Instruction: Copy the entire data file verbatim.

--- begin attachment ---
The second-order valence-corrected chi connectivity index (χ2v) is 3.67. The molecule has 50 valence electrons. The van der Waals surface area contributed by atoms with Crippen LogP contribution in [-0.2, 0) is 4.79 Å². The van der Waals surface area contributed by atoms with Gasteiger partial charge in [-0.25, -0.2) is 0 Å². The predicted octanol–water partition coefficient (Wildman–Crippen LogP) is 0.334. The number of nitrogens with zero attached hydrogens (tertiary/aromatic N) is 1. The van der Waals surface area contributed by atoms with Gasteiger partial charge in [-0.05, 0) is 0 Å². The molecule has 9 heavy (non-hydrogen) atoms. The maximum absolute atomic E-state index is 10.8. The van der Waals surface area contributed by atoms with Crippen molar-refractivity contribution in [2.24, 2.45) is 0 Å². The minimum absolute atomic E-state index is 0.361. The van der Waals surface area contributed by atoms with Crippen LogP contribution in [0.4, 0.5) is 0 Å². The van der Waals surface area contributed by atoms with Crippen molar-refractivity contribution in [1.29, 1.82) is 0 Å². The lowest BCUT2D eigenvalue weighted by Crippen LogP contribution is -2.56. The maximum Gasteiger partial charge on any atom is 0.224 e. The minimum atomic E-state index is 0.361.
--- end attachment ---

The second-order valence-corrected chi connectivity index (χ2v) is 3.67. The molecule has 50 valence electrons. The van der Waals surface area contributed by atoms with Crippen LogP contribution in [-0.2, 0) is 4.79 Å². The van der Waals surface area contributed by atoms with Gasteiger partial charge in [-0.25, -0.2) is 0 Å². The predicted octanol–water partition coefficient (Wildman–Crippen LogP) is 0.334. The number of nitrogens with zero attached hydrogens (tertiary/aromatic N) is 1. The van der Waals surface area contributed by atoms with Gasteiger partial charge in [-0.05, 0) is 0 Å². The molecule has 9 heavy (non-hydrogen) atoms. The maximum absolute atomic E-state index is 10.8. The van der Waals surface area contributed by atoms with Crippen molar-refractivity contribution in [2.24, 2.45) is 0 Å². The minimum absolute atomic E-state index is 0.361. The van der Waals surface area contributed by atoms with Crippen LogP contribution in [0.4, 0.5) is 0 Å². The van der Waals surface area contributed by atoms with Crippen molar-refractivity contribution in [1.29, 1.82) is 0 Å². The lowest BCUT2D eigenvalue weighted by Crippen LogP contribution is -2.56. The maximum Gasteiger partial charge on any atom is 0.224 e. The minimum atomic E-state index is 0.361.